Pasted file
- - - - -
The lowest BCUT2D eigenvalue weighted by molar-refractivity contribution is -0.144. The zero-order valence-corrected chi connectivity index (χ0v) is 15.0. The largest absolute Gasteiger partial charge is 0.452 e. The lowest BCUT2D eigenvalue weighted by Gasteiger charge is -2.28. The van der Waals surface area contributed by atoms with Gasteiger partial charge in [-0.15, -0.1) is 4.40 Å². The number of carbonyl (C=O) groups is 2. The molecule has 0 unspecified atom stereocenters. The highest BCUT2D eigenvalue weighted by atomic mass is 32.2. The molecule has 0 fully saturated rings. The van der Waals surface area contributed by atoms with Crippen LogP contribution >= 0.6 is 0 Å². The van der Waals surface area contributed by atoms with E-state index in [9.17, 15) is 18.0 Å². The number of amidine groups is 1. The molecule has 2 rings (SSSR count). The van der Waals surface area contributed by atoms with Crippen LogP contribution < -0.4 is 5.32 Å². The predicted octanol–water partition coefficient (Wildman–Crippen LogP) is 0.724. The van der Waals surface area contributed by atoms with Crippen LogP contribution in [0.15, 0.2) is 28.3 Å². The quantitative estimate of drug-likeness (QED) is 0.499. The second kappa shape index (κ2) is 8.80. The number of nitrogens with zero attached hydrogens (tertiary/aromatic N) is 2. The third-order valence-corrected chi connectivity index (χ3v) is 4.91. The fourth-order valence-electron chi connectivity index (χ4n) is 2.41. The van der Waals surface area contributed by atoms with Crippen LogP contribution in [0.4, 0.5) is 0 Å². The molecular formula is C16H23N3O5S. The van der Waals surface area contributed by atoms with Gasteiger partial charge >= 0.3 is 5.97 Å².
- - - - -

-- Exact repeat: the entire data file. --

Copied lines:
The lowest BCUT2D eigenvalue weighted by molar-refractivity contribution is -0.144. The zero-order valence-corrected chi connectivity index (χ0v) is 15.0. The largest absolute Gasteiger partial charge is 0.452 e. The lowest BCUT2D eigenvalue weighted by Gasteiger charge is -2.28. The van der Waals surface area contributed by atoms with Gasteiger partial charge in [-0.15, -0.1) is 4.40 Å². The number of carbonyl (C=O) groups is 2. The molecule has 0 unspecified atom stereocenters. The highest BCUT2D eigenvalue weighted by atomic mass is 32.2. The molecule has 0 fully saturated rings. The van der Waals surface area contributed by atoms with Crippen LogP contribution >= 0.6 is 0 Å². The van der Waals surface area contributed by atoms with E-state index in [9.17, 15) is 18.0 Å². The number of amidine groups is 1. The molecule has 2 rings (SSSR count). The van der Waals surface area contributed by atoms with Crippen LogP contribution < -0.4 is 5.32 Å². The predicted octanol–water partition coefficient (Wildman–Crippen LogP) is 0.724. The van der Waals surface area contributed by atoms with Crippen LogP contribution in [0.15, 0.2) is 28.3 Å². The quantitative estimate of drug-likeness (QED) is 0.499. The second kappa shape index (κ2) is 8.80. The number of nitrogens with zero attached hydrogens (tertiary/aromatic N) is 2. The third-order valence-corrected chi connectivity index (χ3v) is 4.91. The fourth-order valence-electron chi connectivity index (χ4n) is 2.41. The van der Waals surface area contributed by atoms with Crippen LogP contribution in [0.4, 0.5) is 0 Å². The molecular formula is C16H23N3O5S. The van der Waals surface area contributed by atoms with Gasteiger partial charge >= 0.3 is 5.97 Å².